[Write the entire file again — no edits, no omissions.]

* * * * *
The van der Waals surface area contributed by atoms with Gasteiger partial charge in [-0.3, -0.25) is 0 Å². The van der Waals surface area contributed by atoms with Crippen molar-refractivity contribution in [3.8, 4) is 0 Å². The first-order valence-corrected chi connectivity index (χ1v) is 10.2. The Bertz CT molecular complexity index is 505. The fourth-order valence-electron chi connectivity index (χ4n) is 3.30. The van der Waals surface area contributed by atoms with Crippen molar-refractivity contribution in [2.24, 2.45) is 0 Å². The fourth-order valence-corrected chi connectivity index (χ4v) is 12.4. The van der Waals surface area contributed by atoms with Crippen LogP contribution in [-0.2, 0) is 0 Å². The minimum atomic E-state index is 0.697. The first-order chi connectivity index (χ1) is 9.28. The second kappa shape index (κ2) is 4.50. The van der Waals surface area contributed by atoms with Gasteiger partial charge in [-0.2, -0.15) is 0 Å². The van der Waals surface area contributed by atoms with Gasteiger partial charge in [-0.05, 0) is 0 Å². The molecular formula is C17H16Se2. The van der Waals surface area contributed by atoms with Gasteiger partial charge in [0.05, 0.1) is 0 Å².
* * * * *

The van der Waals surface area contributed by atoms with Gasteiger partial charge in [-0.3, -0.25) is 0 Å². The van der Waals surface area contributed by atoms with Crippen molar-refractivity contribution in [3.8, 4) is 0 Å². The first-order valence-corrected chi connectivity index (χ1v) is 10.2. The Bertz CT molecular complexity index is 505. The fourth-order valence-electron chi connectivity index (χ4n) is 3.30. The van der Waals surface area contributed by atoms with Crippen molar-refractivity contribution in [2.24, 2.45) is 0 Å². The fourth-order valence-corrected chi connectivity index (χ4v) is 12.4. The van der Waals surface area contributed by atoms with Crippen LogP contribution in [-0.2, 0) is 0 Å². The minimum atomic E-state index is 0.697. The first-order chi connectivity index (χ1) is 9.28. The second kappa shape index (κ2) is 4.50. The van der Waals surface area contributed by atoms with Gasteiger partial charge in [-0.2, -0.15) is 0 Å². The van der Waals surface area contributed by atoms with Gasteiger partial charge in [-0.05, 0) is 0 Å². The molecular formula is C17H16Se2. The van der Waals surface area contributed by atoms with Gasteiger partial charge in [0.05, 0.1) is 0 Å².